Includes developments in relation to: EU Taxonomy Regulation; EMIR; UK-EU financial services; Basel III reforms; Consumer Credit Directive; MiFID II; and LIBOR transition
Click on the headings below to access each section:
Issue 1146 / 10 February 2022
- European Commission
- European Parliament
- European Supervisory Authorities
- HM Treasury
- Bank of England
- Financial Conduct Authority
EU Taxonomy Regulation - ClientEarth files internal review request to European Commission - 4 February 2022
ClientEarth, an environmental law organisation, has filed an internal review request to the European Commission (the Commission) for “unlawfully labelling bioenergy, bio-based plastics and chemicals used to make plastics as ‘sustainable’” in the EU Taxonomy. An internal review request is the first step that non-governmental organisations (NGOs) must take before being able to bring a court challenge.
The Taxonomy Climate Delegated Act ((EU) 2021/2178) (the Act) was adopted in June 2021 and has been applicable since January 2022. It classifies bioenergy, bio-based products and chemicals used to make plastics as activities that “contribute substantially to climate change mitigation or adaption” and do no significant harm to the environment.
ClientEarth claims that the Commission has infringed the EU Taxonomy Regulation ((EU) 2020/852) by relying on flawed standards for biomass already provided under the Renewable Energy Directive (2009/28/EC), instead of assessing whether the available scientific evidence on biomass production is conclusive. ClientEarth is also challenging the labelling of bio-based plastics and bio-based chemicals, such as ethylene and propylene, used to make plastics, which are also classified as ‘sustainable’ under the Act.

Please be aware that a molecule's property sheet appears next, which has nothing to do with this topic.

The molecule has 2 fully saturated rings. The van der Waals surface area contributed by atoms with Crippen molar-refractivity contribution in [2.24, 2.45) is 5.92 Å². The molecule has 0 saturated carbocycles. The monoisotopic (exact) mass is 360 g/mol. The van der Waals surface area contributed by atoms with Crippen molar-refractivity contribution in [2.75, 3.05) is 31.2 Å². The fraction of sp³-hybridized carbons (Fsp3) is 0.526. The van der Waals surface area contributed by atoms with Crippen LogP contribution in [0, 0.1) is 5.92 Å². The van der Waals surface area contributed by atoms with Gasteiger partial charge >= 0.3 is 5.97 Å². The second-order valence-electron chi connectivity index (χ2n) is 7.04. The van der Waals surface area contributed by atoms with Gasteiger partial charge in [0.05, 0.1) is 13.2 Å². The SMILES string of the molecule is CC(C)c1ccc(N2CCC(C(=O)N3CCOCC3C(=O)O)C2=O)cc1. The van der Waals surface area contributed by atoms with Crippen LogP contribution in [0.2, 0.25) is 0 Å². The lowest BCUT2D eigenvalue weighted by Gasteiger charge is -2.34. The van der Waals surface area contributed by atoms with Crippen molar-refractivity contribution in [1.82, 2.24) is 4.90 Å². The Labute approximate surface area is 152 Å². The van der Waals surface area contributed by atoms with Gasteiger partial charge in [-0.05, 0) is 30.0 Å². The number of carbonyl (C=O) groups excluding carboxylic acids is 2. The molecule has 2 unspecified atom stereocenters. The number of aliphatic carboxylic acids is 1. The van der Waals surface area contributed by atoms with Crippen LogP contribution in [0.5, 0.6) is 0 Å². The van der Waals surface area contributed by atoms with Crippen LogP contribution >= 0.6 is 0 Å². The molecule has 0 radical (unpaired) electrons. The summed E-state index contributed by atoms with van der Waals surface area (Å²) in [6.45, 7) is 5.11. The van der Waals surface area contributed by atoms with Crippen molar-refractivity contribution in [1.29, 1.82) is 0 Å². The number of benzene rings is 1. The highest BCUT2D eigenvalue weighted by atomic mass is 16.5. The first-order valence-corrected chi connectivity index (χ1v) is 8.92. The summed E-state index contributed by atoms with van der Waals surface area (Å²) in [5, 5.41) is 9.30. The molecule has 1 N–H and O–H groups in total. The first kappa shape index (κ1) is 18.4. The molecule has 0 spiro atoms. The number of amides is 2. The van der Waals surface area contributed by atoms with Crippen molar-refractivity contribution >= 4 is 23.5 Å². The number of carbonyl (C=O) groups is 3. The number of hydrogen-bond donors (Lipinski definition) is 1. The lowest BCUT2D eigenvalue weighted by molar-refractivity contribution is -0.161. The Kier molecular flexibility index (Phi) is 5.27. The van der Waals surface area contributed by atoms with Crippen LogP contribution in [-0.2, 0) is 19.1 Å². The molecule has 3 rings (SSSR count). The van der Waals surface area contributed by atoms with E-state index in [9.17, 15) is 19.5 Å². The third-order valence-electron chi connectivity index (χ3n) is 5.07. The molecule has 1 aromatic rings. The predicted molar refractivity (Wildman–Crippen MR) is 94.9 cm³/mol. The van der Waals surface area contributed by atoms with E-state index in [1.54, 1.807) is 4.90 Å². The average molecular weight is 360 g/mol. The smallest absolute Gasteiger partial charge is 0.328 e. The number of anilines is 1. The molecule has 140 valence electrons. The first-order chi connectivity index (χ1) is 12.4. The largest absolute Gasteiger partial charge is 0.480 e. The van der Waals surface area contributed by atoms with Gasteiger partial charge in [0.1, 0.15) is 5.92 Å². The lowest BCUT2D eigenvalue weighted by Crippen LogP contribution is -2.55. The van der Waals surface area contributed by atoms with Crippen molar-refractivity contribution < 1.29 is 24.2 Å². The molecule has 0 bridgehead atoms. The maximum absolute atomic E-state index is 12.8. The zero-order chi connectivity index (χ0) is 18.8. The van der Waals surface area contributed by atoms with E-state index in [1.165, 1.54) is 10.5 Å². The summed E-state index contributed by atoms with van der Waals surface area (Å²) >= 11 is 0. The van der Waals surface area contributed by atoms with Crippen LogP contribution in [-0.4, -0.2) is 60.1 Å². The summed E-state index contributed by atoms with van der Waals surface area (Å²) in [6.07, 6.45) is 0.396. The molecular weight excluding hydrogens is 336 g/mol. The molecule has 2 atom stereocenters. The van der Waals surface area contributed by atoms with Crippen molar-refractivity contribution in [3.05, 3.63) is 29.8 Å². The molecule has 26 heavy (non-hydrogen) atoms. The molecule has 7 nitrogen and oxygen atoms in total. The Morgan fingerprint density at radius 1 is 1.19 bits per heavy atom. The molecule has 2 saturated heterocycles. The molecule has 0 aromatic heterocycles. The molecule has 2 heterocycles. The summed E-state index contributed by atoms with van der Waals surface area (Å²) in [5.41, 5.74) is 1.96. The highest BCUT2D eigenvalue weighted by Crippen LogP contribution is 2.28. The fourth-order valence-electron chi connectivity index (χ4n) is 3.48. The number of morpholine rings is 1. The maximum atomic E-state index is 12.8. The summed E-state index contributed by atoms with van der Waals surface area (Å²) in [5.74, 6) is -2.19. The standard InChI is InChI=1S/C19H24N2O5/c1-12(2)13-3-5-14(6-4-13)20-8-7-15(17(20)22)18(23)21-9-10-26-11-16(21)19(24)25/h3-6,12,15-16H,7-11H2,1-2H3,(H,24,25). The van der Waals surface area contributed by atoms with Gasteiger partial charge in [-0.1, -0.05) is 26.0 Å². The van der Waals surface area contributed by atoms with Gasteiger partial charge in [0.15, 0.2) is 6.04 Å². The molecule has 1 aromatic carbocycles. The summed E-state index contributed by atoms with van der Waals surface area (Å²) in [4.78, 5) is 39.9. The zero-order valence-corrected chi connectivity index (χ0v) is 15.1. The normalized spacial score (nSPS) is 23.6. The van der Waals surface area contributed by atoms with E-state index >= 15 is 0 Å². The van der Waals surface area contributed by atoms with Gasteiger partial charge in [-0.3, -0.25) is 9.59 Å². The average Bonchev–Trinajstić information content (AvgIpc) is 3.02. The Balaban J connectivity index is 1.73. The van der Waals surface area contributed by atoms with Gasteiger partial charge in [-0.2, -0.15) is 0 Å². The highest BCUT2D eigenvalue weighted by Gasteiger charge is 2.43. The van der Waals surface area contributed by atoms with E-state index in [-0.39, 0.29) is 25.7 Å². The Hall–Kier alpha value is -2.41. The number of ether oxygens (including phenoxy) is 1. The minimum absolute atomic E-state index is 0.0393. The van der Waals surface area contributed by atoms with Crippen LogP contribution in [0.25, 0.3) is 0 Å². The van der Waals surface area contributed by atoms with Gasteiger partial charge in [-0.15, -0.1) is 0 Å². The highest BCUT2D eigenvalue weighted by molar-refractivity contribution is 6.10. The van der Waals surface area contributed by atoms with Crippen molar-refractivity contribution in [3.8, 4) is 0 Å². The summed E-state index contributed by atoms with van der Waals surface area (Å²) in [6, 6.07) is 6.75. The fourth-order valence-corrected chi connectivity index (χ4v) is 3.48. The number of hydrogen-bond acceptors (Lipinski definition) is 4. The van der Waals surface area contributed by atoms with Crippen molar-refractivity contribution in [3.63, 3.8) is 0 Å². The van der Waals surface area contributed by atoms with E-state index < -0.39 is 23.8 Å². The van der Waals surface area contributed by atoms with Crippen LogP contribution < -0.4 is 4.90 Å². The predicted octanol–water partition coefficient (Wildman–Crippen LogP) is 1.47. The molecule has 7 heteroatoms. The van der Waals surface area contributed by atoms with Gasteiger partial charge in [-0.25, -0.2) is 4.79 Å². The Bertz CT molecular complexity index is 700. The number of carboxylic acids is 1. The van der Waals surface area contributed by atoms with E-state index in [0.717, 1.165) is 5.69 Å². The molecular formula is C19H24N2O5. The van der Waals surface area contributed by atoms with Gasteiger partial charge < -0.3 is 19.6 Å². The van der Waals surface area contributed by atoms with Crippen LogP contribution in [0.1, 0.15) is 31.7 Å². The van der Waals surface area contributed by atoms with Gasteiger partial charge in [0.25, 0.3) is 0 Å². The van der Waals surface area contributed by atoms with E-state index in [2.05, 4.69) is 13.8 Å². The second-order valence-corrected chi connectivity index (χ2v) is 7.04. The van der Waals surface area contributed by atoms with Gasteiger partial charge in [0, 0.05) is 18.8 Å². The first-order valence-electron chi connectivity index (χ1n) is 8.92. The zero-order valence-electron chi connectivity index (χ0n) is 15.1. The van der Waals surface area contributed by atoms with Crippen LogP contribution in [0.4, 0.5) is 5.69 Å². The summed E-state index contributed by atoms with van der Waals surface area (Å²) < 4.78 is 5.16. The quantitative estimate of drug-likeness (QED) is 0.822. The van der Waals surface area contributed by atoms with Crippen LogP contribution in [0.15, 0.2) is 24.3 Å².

The Commission has 16 weeks to reply, after which the campaigners are permitted to take their challenges to the European Court of Justice.
DLT - European Parliament updates procedure file on pilot regime - 8 February 2022
The European Parliament has updated the procedure file on the proposed Regulation covering a pilot regime for market infrastructures based on distributed ledger technology (DLT) (2020/0267(COD)) to show an indicative plenary sitting date of 23 March 2022.
The pilot regime aims to test the development of European infrastructure for the trading, clearing and settlement of DLT-based financial instruments, and, among other things, lays down the conditions for acquiring permission to operate DLT market infrastructure and defines which DLT financial instruments can be traded. The pilot regime will be in place for three years, after which the European Commission, based on advice from the European Securities and Markets Authority, will report on the costs and benefits of extending, modifying or ending it.
European Supervisory Authorities
Digital finance - ESAs respond to European Commission’s call for advice - 7 February 2022
The European Supervisory Authorities (ESAs), comprising the European Banking Authority (EBA), the European Insurance and Occupational Pensions Authority (EIOPA) and the European Securities and Markets Authority (ESMA), have published a report (ESA 2022 01), dated 31 January 2022, containing their response to the European Commission’s (the Commission’s) February 2022 call for evidence on digital finance and related issues.